We’ve all heard that statics. 42 percent of marriages end in divorce. This is down from the previous generation (50 percent). However, recent surveys say that 21 percent of marriages end in divorce because of MONEY! I don’t know about you, but as a newlywed I could not imagine my lovely little family breaking up because of money.
Fast forward 5 years, and we had very little to no savings, living paycheck to paycheck, and hit with not one, but two pay cuts. My darling husband and I didn’t fight about money, like some couples. We simply gave in any time the other wanted something, therefore creating a debt situation. My thought process was “I love Justin and want Justin to be happy; one of those measures of happiness is allowing him to spend freely and having what he wants.” He felt the same towards me. This increased after the birth of our second daughter. Hello, matching smocked dresses. Our money situation was out of control. Justin and I are both spenders, meaning we like to spend money. We fixed our financial situation when we felt hopeless, but I wish we had fixed it before we got to the hopeless point. I also think we are similar to a lot of people in terms of “it’s just a car payment, no big deal. It’s just a little debt, but we’re able to pay all our bills.” Just paying your bills isn’t being financially healthy. The status quo is to accrue debt, make minimum payments, and live the American dream. But really it’s a nightmare, and so very stressful.
Time for serious changes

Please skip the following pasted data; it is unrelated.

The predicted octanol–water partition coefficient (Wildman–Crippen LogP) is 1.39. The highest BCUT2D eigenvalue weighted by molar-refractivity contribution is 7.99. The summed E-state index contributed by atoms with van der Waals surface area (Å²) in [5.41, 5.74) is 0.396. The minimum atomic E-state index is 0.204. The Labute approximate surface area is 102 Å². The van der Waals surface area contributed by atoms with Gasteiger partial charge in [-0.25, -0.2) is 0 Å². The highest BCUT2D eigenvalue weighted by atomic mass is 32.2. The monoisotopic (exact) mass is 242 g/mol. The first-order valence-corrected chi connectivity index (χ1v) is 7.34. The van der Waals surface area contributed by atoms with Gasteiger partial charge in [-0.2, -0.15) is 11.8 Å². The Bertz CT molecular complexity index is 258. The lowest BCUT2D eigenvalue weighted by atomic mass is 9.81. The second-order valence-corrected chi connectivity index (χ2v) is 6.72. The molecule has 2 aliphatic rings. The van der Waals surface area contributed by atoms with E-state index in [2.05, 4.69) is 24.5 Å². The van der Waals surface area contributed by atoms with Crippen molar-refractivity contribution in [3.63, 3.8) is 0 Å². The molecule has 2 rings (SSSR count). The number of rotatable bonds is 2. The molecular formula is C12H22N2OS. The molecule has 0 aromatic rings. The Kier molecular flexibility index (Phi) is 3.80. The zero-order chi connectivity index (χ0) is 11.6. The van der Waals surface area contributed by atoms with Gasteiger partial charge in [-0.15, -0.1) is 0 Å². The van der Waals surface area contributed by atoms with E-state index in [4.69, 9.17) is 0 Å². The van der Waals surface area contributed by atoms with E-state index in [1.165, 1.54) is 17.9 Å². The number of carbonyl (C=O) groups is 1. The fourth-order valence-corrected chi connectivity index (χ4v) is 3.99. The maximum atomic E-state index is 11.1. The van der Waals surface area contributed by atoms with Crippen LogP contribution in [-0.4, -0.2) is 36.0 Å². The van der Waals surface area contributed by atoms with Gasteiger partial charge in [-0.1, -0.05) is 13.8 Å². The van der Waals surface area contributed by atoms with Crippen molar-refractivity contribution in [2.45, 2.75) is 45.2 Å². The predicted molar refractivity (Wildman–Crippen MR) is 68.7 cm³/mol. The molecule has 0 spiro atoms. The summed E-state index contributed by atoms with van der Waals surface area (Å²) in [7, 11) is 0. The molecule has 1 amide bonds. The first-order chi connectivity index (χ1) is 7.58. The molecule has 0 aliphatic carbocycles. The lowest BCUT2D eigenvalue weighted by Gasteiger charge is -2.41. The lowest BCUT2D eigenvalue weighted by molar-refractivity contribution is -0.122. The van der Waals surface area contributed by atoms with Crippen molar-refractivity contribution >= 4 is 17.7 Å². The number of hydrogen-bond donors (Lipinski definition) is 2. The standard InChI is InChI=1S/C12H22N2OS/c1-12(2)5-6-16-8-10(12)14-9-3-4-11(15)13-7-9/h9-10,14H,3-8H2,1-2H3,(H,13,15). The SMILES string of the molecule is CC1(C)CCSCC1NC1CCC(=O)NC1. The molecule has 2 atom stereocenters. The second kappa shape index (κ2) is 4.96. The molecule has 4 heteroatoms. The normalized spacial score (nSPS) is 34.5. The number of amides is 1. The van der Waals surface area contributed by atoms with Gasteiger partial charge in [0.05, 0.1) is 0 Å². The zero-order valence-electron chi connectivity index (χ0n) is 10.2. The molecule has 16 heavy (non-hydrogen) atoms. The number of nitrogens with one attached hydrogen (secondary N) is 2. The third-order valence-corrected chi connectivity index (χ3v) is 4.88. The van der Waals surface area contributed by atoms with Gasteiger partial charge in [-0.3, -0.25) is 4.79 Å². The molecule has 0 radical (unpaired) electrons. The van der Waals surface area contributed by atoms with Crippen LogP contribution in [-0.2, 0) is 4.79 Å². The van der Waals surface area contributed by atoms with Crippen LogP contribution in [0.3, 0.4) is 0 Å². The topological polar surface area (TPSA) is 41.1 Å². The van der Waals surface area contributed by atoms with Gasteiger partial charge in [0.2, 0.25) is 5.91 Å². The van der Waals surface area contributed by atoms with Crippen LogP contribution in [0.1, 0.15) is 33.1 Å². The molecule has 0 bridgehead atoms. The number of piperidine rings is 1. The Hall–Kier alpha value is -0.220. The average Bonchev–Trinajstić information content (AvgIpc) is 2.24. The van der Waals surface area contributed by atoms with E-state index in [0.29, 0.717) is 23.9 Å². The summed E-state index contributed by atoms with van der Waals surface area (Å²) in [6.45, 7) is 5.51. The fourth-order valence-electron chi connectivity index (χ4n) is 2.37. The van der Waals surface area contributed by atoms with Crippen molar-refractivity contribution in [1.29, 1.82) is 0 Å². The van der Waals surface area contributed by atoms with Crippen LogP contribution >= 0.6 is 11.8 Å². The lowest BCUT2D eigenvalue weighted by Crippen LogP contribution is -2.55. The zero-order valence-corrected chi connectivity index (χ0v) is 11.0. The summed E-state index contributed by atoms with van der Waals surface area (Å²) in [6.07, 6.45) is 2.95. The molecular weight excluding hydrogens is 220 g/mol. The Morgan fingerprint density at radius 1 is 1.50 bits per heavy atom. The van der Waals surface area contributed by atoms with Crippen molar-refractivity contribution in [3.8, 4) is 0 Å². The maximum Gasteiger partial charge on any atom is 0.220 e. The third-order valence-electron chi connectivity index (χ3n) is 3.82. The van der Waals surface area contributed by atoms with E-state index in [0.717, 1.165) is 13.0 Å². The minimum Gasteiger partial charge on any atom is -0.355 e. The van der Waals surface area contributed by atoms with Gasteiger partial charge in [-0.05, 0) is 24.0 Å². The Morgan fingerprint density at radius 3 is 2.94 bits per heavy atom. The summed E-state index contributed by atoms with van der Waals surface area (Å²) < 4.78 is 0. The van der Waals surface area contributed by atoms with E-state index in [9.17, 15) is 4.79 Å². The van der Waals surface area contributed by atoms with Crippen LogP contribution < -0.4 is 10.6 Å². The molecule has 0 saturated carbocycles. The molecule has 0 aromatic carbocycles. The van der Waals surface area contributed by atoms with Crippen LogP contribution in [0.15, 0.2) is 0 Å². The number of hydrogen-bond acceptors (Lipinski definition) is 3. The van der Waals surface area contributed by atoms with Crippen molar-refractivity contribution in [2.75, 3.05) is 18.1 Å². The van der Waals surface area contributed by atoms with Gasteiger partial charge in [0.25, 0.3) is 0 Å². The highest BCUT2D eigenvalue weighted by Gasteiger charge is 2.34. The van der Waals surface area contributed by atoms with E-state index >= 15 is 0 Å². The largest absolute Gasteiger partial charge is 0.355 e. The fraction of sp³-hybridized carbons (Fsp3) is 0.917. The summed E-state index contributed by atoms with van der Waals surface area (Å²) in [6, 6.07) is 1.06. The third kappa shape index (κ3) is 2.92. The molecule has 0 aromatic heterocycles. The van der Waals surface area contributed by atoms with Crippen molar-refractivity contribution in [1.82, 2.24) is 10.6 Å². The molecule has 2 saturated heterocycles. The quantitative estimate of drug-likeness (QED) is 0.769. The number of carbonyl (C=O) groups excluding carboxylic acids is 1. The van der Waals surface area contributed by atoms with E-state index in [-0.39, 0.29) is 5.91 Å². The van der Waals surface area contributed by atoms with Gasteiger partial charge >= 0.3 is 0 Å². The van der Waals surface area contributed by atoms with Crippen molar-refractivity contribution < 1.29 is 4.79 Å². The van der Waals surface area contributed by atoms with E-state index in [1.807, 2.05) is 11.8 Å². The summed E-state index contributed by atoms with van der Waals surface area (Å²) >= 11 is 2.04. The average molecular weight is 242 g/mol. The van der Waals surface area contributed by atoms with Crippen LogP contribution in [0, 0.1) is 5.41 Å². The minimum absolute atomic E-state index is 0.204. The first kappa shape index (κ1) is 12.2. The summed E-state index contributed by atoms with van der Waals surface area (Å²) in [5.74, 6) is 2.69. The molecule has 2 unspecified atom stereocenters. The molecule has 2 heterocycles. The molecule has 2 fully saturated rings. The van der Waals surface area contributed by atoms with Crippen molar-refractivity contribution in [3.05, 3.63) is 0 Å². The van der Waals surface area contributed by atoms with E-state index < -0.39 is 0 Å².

While I was on maternity leave, Justin came home one day, with bad news. He was asked to take a 10 percent pay cut so that his employer would not have to lay anyone off. Obviously, everyone in the company agreed, and hoped to hang on through the oil business bust. With this news came the knowledge that something had to change. We could no longer indulge every whim, eat out whenever we felt like it, and just buy a new car because it was shiny and pretty. We knew we had to make some serious changes if we ever wanted to retire, pay for college, etc.
Through our church, we found out about a program called Financial Peace University. Well that sounded like something we needed! We eagerly signed up, knowing that signing up would be the easy part, but actually putting the measures into practice would be the difficult part.
It’s a marathon, not a sprint.
One of the first things you learn in Financial Peace is that moving towards healthy finances is a marathon, not a sprint. It’s literally going to take years to get to where you want to be, decades even. We’ve been following the Financial Peace steps for 4 years now, and we’re only on baby step 4 out of 7 steps. I do think the beginning baby steps are harder than the end ones. Pulling yourselves out of debt, and moving towards investments and savings are the basic principles of the baby steps. This totally sold us, breaking a huge idea of “retirement and building wealth” and breaking it down to 7 steps for us to follow.
After the first class, we came home on fire to tackle our finances. We created a budget, and got cash out to put in our envelops. I’ll be honest, the cash only, envelope system is HARD! It did not work for us. Our checks were being direct deposited at different times during the month, which meant we were going to the bank far to often to take out small chunks of cash instead of taking out one lump at the beginning of the month. We were not liquid enough in the beginning to do this.